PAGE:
If you have a computer with a dual boot system (you have installed Windows and Linux on the same computer and you decide which one to use at computer startup) you can easily access files in read and write mode using EXT2 IFS on the Windows side and Linux-NTFS on the Linux side. I have used both of them for quite some time without any problems.
Update: I experienced a problem with EXT2 IFS with accessing the disk partitions on a freshly installed Ubuntu 8.10. Using the mountidag tool (as recommended here) I get this message:
C:\ggorjan\Desktop>mountdiag d:I did not see this error in the past. I did some googling and found out that new linuxes use larger inode size (whatever this means). I could reformat the linux partitions, but I found out that there are also other solutions beside EXT2 IFS - see this article for more info. Since I want the write support it comes down to use either EXT2 IFS or Ext2fsd. I was a bit afraid to use Ext2fsd, because I do not know it, but I also did no know EXT2 IFS in the past, so I guess that posts at Ubuntu forums gave me confidence. What I did:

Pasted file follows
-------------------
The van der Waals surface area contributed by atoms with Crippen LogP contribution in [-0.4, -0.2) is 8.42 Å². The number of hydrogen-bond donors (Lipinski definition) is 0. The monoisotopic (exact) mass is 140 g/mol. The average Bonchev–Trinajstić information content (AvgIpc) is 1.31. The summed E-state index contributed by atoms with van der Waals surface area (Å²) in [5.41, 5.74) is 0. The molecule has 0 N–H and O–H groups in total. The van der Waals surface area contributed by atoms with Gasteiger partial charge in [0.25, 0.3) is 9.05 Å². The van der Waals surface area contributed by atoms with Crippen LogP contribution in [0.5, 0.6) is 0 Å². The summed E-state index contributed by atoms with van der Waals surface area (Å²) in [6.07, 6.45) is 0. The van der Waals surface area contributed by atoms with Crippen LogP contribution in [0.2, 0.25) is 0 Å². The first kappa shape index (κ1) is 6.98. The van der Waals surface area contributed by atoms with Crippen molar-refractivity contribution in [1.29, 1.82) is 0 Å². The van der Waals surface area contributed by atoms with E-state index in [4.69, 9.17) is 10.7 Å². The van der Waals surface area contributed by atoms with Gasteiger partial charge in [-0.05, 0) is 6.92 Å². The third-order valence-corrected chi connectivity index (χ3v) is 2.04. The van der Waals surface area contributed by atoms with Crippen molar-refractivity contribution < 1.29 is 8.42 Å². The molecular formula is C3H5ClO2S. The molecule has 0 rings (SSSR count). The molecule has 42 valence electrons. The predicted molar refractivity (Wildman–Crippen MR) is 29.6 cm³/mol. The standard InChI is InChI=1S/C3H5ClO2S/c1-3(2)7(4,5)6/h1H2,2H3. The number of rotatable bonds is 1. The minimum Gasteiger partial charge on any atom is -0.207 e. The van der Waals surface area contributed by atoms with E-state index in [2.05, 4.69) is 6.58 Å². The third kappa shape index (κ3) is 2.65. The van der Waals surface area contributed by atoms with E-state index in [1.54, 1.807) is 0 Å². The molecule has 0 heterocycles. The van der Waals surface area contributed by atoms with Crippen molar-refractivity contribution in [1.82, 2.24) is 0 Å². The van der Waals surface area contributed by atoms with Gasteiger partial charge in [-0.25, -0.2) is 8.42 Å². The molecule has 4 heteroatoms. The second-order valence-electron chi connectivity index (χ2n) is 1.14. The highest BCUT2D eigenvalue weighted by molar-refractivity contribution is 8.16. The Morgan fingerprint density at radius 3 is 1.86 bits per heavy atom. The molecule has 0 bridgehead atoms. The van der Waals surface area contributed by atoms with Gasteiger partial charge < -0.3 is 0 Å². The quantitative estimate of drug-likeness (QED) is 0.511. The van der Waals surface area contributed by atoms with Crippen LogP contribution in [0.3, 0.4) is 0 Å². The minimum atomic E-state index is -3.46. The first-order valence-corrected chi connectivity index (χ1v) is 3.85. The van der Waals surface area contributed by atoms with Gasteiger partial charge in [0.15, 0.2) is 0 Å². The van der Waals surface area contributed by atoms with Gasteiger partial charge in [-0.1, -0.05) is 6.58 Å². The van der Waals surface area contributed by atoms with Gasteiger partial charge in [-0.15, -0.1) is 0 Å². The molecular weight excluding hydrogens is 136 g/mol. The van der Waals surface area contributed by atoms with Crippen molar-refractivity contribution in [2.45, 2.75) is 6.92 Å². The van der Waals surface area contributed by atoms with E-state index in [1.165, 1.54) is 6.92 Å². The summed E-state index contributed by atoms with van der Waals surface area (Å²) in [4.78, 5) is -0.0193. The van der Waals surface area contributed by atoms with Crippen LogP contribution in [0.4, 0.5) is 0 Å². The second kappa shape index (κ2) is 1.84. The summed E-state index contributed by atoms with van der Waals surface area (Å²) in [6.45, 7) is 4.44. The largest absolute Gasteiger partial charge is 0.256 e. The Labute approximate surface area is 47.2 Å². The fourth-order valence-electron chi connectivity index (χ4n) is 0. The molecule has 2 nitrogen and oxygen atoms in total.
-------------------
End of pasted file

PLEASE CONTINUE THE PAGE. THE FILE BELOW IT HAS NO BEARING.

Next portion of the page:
The volume has an Ext2/Ext3 file system, but the Ext2 IFS 1.11 software did not
mount it because the file system has an inode size unequal to 128 bytes (inode
size: 256 bytes).
The only way to solve it is to back up the volume's files and format the file
system: give the mkfs.ext3 utility the -I 128 switch. Finally, restore all
After that, the Ext2 IFS software should be able to access the volume.
- installed Ext2fsd
- assigned the drive letters
- after that I was not able to create a new file on a Linux (Ext3) partition (using the MS Windows OS) --> went to Ext2fsd folder and started the Ext2 Volume Manager --> right click on a partition --> Ext2 Management --> Check out the readonly option